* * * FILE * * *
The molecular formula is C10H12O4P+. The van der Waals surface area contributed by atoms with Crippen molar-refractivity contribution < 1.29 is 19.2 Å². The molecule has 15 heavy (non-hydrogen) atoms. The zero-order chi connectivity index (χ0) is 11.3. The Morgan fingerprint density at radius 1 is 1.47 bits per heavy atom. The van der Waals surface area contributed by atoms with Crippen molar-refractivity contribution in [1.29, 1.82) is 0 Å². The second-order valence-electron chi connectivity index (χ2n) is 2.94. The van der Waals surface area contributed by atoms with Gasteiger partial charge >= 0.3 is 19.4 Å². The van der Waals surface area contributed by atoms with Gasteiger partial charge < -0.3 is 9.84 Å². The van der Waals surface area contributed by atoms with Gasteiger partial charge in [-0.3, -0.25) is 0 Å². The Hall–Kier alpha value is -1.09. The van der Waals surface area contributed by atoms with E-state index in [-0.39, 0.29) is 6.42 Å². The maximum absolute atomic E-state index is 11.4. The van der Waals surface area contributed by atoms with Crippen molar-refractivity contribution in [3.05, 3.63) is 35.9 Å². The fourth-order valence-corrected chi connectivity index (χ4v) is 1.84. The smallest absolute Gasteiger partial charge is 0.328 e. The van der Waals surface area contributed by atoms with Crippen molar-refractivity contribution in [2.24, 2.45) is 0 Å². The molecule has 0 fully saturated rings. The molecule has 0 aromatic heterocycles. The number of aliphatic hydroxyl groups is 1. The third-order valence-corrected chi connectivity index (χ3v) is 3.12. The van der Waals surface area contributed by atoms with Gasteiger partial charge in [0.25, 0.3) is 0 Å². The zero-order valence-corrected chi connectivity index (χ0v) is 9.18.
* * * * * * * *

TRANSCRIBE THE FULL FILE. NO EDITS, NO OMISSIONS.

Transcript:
The molecular formula is C10H12O4P+. The van der Waals surface area contributed by atoms with Crippen molar-refractivity contribution < 1.29 is 19.2 Å². The molecule has 15 heavy (non-hydrogen) atoms. The zero-order chi connectivity index (χ0) is 11.3. The Morgan fingerprint density at radius 1 is 1.47 bits per heavy atom. The van der Waals surface area contributed by atoms with Crippen molar-refractivity contribution in [1.29, 1.82) is 0 Å². The second-order valence-electron chi connectivity index (χ2n) is 2.94. The van der Waals surface area contributed by atoms with Gasteiger partial charge >= 0.3 is 19.4 Å². The van der Waals surface area contributed by atoms with Gasteiger partial charge < -0.3 is 9.84 Å². The van der Waals surface area contributed by atoms with Gasteiger partial charge in [-0.3, -0.25) is 0 Å². The Hall–Kier alpha value is -1.09. The van der Waals surface area contributed by atoms with E-state index in [-0.39, 0.29) is 6.42 Å². The maximum absolute atomic E-state index is 11.4. The van der Waals surface area contributed by atoms with Crippen molar-refractivity contribution in [3.05, 3.63) is 35.9 Å². The fourth-order valence-corrected chi connectivity index (χ4v) is 1.84. The smallest absolute Gasteiger partial charge is 0.328 e. The van der Waals surface area contributed by atoms with Crippen molar-refractivity contribution in [2.24, 2.45) is 0 Å². The molecule has 0 fully saturated rings. The molecule has 0 aromatic heterocycles. The number of aliphatic hydroxyl groups is 1. The third-order valence-corrected chi connectivity index (χ3v) is 3.12. The van der Waals surface area contributed by atoms with Gasteiger partial charge in [0.25, 0.3) is 0 Å². The zero-order valence-corrected chi connectivity index (χ0v) is 9.18.